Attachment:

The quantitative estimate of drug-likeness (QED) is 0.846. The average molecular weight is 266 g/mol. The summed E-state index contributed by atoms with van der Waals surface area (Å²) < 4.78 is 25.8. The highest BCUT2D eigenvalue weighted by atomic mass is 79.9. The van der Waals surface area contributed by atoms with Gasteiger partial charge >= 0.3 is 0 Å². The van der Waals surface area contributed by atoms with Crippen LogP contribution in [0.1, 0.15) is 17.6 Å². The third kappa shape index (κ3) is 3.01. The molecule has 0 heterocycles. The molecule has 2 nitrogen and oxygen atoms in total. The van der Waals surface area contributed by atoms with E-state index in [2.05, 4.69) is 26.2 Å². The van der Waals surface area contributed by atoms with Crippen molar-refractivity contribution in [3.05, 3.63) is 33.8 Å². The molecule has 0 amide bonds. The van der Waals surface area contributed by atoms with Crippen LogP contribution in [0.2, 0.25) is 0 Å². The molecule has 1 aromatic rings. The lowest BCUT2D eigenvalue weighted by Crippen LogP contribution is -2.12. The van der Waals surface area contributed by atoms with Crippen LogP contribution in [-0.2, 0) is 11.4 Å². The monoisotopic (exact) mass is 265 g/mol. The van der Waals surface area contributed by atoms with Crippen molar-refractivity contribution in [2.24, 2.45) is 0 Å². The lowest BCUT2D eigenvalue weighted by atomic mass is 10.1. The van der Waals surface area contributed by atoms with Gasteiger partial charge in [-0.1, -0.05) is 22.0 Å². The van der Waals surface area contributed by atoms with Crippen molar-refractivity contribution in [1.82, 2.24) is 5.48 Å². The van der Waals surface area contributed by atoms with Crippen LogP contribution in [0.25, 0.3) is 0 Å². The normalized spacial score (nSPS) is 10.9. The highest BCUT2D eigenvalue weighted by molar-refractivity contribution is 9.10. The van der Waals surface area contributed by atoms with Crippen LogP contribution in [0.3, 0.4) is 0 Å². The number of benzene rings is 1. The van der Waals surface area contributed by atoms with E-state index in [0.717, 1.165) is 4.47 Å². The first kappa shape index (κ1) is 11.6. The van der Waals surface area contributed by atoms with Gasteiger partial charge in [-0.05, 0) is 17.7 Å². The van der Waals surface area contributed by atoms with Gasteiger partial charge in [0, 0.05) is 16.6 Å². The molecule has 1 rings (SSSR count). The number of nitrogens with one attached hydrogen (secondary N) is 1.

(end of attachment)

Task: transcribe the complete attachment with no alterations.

The quantitative estimate of drug-likeness (QED) is 0.846. The average molecular weight is 266 g/mol. The summed E-state index contributed by atoms with van der Waals surface area (Å²) < 4.78 is 25.8. The highest BCUT2D eigenvalue weighted by atomic mass is 79.9. The van der Waals surface area contributed by atoms with Gasteiger partial charge >= 0.3 is 0 Å². The van der Waals surface area contributed by atoms with Crippen LogP contribution in [0.1, 0.15) is 17.6 Å². The third kappa shape index (κ3) is 3.01. The molecule has 0 heterocycles. The molecule has 2 nitrogen and oxygen atoms in total. The van der Waals surface area contributed by atoms with E-state index in [2.05, 4.69) is 26.2 Å². The van der Waals surface area contributed by atoms with Crippen molar-refractivity contribution in [3.05, 3.63) is 33.8 Å². The molecule has 0 amide bonds. The van der Waals surface area contributed by atoms with Crippen LogP contribution in [0.2, 0.25) is 0 Å². The molecule has 1 aromatic rings. The lowest BCUT2D eigenvalue weighted by Crippen LogP contribution is -2.12. The van der Waals surface area contributed by atoms with Crippen LogP contribution in [-0.2, 0) is 11.4 Å². The monoisotopic (exact) mass is 265 g/mol. The van der Waals surface area contributed by atoms with Crippen molar-refractivity contribution in [2.24, 2.45) is 0 Å². The lowest BCUT2D eigenvalue weighted by atomic mass is 10.1. The van der Waals surface area contributed by atoms with Gasteiger partial charge in [-0.1, -0.05) is 22.0 Å². The van der Waals surface area contributed by atoms with Crippen molar-refractivity contribution in [1.82, 2.24) is 5.48 Å². The van der Waals surface area contributed by atoms with Crippen LogP contribution in [0.25, 0.3) is 0 Å². The normalized spacial score (nSPS) is 10.9. The highest BCUT2D eigenvalue weighted by molar-refractivity contribution is 9.10. The van der Waals surface area contributed by atoms with Crippen LogP contribution in [0.3, 0.4) is 0 Å². The number of benzene rings is 1. The van der Waals surface area contributed by atoms with E-state index in [0.717, 1.165) is 4.47 Å². The first kappa shape index (κ1) is 11.6. The van der Waals surface area contributed by atoms with Gasteiger partial charge in [-0.05, 0) is 17.7 Å². The van der Waals surface area contributed by atoms with Gasteiger partial charge in [0, 0.05) is 16.6 Å². The molecule has 1 rings (SSSR count). The number of nitrogens with one attached hydrogen (secondary N) is 1.